The seat representing House District 119 will remain in GOP hands, as former political operative turned business owner Juan Carlos Porras captured more votes than his fellow Generation Z opponent Tuesday.
With all 49 precincts reporting, all early in-person votes counted and a full tally of mail-in ballots, Porras had 64.4% of the 55,211 votes cast compared to 35.6% for Democratic activist Gabriel Gonzalez.
He will succeed Republican Rep. Anthony Rodriguez, who is vacating the seat to join the Miami-Dade County Commission.
Porras, 25, was the presumptive favorite to win in the Republican-leaning district, which covers a strip of Miami-Dade encompassing parts of the unincorporated Crossings, Country Walk and West Kendall neighborhoods.
He also enjoyed far more funding and support from his party than 22-year-old Gonzalez, who eschewed organizational donations and corporate backing in favor of an almost exclusively grassroots campaign.
Both defeated competition in their respective Primary contests to earn a shot in the General Election this year.
Porras dominated the Aug. 23 Republican Primary, when he took 48% of the vote in a five-person contest. No one else in the race got more than 20%.
Gonzalez, meanwhile, outpaced an older, better-funded opponent to win 56% of the vote in the Democratic Primary.
A former Miami-Dade Youth Commissioner, Gonzalez raised about $16,000 between the late May launch of his bid for public office and Nov. 3 through his campaign account. That included a $2,000 self-loan.
Porras, who announced his campaign March 31, amassed more than $315,500 and tapped his Florida GOP connections for another $48,000 worth of in-kind assistance for campaign staff, travel and polling costs. His gains came overwhelmingly from corporate and organizational sources.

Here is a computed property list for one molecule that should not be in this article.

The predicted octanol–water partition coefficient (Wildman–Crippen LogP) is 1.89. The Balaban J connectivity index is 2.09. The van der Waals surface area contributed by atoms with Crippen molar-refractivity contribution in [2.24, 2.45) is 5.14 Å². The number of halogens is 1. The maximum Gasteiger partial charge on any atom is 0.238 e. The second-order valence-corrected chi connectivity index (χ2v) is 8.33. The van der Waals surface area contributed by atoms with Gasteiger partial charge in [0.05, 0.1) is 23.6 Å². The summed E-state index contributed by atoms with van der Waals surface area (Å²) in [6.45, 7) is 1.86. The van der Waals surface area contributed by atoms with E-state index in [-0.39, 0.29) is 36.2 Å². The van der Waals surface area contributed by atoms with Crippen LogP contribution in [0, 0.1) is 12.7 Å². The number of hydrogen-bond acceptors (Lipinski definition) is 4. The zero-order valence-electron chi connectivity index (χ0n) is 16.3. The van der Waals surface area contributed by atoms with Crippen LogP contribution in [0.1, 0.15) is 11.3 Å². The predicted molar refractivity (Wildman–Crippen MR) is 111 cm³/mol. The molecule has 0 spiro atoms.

Conversely, the only organizational contribution Gonzalez accepted was a $500 check from the Florida Progressive Political Committee. All other donations came directly from people, most for less than $100.
Neither man served in elected public office before, but both boasted pertinent experience.
Porras earned a bachelor’s degree in political science from Florida International University, where he served as President of the FIU College Republicans.
He got his start in government work by interning in the office of U.S. Sen. Marco Rubio, who was one of his professors at FIU. After serving as chapter president of Turning Point USA and southern regional director of the Florida Federation of College Republicans, he worked in the offices of U.S. Sen. Rick Scott and state Reps. Juan Fernandez-Barquin, Alex Rizo, and Spencer Roach.
Fernandez-Barquin endorsed Porras’ campaign as well as Chief Financial Officer and Fire Marshal Jimmy Patronis, Doral state Sen. Ana Maria Rodriguez, the Republican Party of Florida and the political arms of the Florida Chamber of Commerce, Americans for Prosperity, Dade County Medical Association, Fraternal Order of Police, South Florida Council of Firefighters, Miami Association of Realtors, Metro-Dade Firefighters Local 1403 and the Florida East Coast chapter of Associated Builders and Contractors.